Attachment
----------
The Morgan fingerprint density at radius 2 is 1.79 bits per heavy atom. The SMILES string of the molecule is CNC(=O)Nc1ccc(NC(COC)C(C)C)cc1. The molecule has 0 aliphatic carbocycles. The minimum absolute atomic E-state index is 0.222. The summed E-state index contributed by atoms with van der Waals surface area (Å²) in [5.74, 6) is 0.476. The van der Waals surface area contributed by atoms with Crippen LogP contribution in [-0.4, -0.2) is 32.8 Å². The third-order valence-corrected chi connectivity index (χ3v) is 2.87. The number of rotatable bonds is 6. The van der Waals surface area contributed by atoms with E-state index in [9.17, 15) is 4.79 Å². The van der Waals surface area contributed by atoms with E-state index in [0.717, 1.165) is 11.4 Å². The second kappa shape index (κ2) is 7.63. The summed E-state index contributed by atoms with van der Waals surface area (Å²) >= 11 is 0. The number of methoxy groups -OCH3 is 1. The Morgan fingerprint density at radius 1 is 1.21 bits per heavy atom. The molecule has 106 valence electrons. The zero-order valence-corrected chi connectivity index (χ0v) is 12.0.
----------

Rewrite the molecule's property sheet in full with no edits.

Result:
The Morgan fingerprint density at radius 2 is 1.79 bits per heavy atom. The SMILES string of the molecule is CNC(=O)Nc1ccc(NC(COC)C(C)C)cc1. The molecule has 0 aliphatic carbocycles. The minimum absolute atomic E-state index is 0.222. The summed E-state index contributed by atoms with van der Waals surface area (Å²) in [5.74, 6) is 0.476. The van der Waals surface area contributed by atoms with Crippen LogP contribution in [-0.4, -0.2) is 32.8 Å². The third-order valence-corrected chi connectivity index (χ3v) is 2.87. The number of rotatable bonds is 6. The van der Waals surface area contributed by atoms with E-state index in [9.17, 15) is 4.79 Å². The van der Waals surface area contributed by atoms with E-state index in [0.717, 1.165) is 11.4 Å². The second kappa shape index (κ2) is 7.63. The summed E-state index contributed by atoms with van der Waals surface area (Å²) >= 11 is 0. The number of methoxy groups -OCH3 is 1. The Morgan fingerprint density at radius 1 is 1.21 bits per heavy atom. The molecule has 106 valence electrons. The zero-order valence-corrected chi connectivity index (χ0v) is 12.0.